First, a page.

We all crave travelling, the unbeatable feeling we get when discovering fascinating landscapes and exotic cultures. But sometimes, we get a little jaded as tourists – seeing a country’s immovable poverty, or how nature is being strangled to become an attraction. The country goes into an endless cycle of breaking its back to please tourists.
We see how tourism has changed the country (for the worse) and wonder whether we’re helping the country bloom or making it worse. Last month, Thailand’s beautiful Ko Tachai had to be permanently shut down. The reason? Overcrowding from tourism was destroying the island.
So how do we avoid the guilt of travelling? Travel ethically. Ethical travel is not only how you travel (how big is your carbon footprint?), but also the country you choose to visit.
Travelling to a country means you’re supporting how the country runs itself – how they treat their citizens, how they treat the environment, and their role on a global scale. This being said: choose a country that strives to develop positively and sustainably.
To start you off, we’ve composed a list of the 10 most ethical destinations of 2016 with the help of this article from Alternet. The countries were selected by non-profit advocacy group Ethical Traveler based on their human rights protection, social welfare, animal welfare, and environmental protection.
Our list talks about what the country stands for and how they’re becoming more sustainable and developed. For your wanderlust-needs, we’ve also included attractions you could enjoy.
1. Cabo Verde
One of the most developed and democratic country in Africa, Cabo Verde is made up of an archipelago of 10 volcanic islands at the coast of Western Africa.
Cabo Verde is also a leader in human rights. According to Washington-based NGO Freedom House, they achieved a perfect score in civil and political rights. Since 2013, they’ve been organising annual gay pride week. They also strive for gender equality, evident by an increasing number of woman in leadership positions. Cabo Verde has the second best education system in Africa, after South Africa. Primary school education is mandatory and free for children between the ages of 6 and 14.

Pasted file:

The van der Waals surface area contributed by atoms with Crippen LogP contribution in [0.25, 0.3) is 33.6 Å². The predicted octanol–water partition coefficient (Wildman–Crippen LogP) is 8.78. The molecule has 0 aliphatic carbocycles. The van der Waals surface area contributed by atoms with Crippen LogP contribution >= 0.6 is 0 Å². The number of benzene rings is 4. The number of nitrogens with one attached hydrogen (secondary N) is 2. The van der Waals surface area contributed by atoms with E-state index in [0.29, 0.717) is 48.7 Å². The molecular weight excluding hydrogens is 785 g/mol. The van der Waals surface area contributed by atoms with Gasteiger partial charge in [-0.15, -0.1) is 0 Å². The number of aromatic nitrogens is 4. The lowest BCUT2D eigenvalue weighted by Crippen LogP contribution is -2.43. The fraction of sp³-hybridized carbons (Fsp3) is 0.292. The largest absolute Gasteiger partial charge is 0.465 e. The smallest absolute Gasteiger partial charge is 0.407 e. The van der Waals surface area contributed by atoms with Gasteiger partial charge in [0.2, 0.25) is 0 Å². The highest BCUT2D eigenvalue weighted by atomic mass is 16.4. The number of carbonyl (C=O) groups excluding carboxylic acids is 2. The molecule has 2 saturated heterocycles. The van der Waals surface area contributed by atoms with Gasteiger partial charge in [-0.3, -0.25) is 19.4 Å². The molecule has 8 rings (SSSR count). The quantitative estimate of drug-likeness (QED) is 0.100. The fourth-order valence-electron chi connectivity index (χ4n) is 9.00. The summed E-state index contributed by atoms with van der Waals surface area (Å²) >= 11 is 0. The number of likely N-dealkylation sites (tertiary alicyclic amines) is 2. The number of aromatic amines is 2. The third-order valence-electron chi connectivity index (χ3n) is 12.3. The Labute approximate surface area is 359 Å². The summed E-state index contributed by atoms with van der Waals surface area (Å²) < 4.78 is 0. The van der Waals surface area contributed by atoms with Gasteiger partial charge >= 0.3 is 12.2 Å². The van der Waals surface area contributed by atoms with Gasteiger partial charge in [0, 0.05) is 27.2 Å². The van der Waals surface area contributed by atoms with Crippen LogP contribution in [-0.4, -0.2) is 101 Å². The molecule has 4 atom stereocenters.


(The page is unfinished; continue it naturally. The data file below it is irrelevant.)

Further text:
What to see: There are lots of water sports and beaches, such as the Praia de Santa Maria. Carbo Verde is a famous surfing destination and is also known for wavesailing and kiteboarding. You can watch turtles hatch on the beach or hike a volcano – Pico Do Fogo.
Animals lovers have many reasons to go to Dominica. Not only does this Caribbean island have the endangered Sisserou parrot, it is one of the few Caribbean nations that are actively against the whaling industry. The Dominica primary school curriculum aims to teach students to respect and care for whales and other marine life. High literacy rate of 94%, an exporter of clean energy and free healthcare for citizens are amongst a list of impressive reasons why Dominica is worth your time.
What to see: Dominica is known for its rich history of music; it is a fusion of Haitian, African, Afro-Cuban and European traditions. There are also many things for outdoorsy people, including the Trafalgar Falls and a hike to Boiling Lake. For something more peaceful, take a slow and silent boat trip along the shady mangrove-lined Indian River.
The Caribbean island of Grenada takes strong action on climate change and on conserving its coral reef by constructing coral nurseries. It has achieved the second highest score on Freedom House’s annual report on civil and political rights, and is making progress on LGBT rights.
Companies in Grenada are working to be more eco-friendly. For example, the Grenada Chocolate Company is a pioneer in organic cocoa cultivation and aims to empower cocoa farmers to earn a living wage. The company uses solar energy to power its tree-to-bar factory. To get its products onto shelves around the world, the company uses carbon-neutral, wind-powered Fair Transport.
What to see: You can snorkel or dive down to the Underwater Sculptures. Visit the Grand Etang National Park, place a bet on crab racing in Grand Anse Beach, or buy spices at Market Square. In line with its focus on ecotourism, there are kayaking tours focusing on conservation in Grenada.
4. Micronesia (Federated States)